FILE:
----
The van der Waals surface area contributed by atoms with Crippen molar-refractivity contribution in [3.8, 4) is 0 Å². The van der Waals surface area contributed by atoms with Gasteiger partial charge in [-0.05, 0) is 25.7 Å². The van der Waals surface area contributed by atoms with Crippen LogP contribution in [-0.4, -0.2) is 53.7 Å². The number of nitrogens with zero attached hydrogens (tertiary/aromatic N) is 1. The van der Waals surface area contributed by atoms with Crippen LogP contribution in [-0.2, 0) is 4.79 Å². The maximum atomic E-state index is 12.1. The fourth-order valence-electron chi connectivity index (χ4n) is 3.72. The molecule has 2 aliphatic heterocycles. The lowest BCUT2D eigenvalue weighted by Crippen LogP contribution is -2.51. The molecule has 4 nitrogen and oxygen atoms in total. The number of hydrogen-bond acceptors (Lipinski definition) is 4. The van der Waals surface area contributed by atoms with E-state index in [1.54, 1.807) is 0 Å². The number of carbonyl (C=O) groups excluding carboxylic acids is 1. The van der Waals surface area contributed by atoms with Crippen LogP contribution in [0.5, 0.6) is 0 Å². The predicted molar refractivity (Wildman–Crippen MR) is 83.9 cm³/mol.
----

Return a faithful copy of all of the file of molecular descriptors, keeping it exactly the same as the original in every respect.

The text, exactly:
The van der Waals surface area contributed by atoms with Crippen molar-refractivity contribution in [3.8, 4) is 0 Å². The van der Waals surface area contributed by atoms with Gasteiger partial charge in [-0.05, 0) is 25.7 Å². The van der Waals surface area contributed by atoms with Crippen LogP contribution in [-0.4, -0.2) is 53.7 Å². The number of nitrogens with zero attached hydrogens (tertiary/aromatic N) is 1. The van der Waals surface area contributed by atoms with Crippen LogP contribution in [-0.2, 0) is 4.79 Å². The maximum atomic E-state index is 12.1. The fourth-order valence-electron chi connectivity index (χ4n) is 3.72. The molecule has 2 aliphatic heterocycles. The lowest BCUT2D eigenvalue weighted by Crippen LogP contribution is -2.51. The molecule has 4 nitrogen and oxygen atoms in total. The number of hydrogen-bond acceptors (Lipinski definition) is 4. The van der Waals surface area contributed by atoms with E-state index in [1.54, 1.807) is 0 Å². The number of carbonyl (C=O) groups excluding carboxylic acids is 1. The van der Waals surface area contributed by atoms with Crippen LogP contribution in [0.5, 0.6) is 0 Å². The predicted molar refractivity (Wildman–Crippen MR) is 83.9 cm³/mol.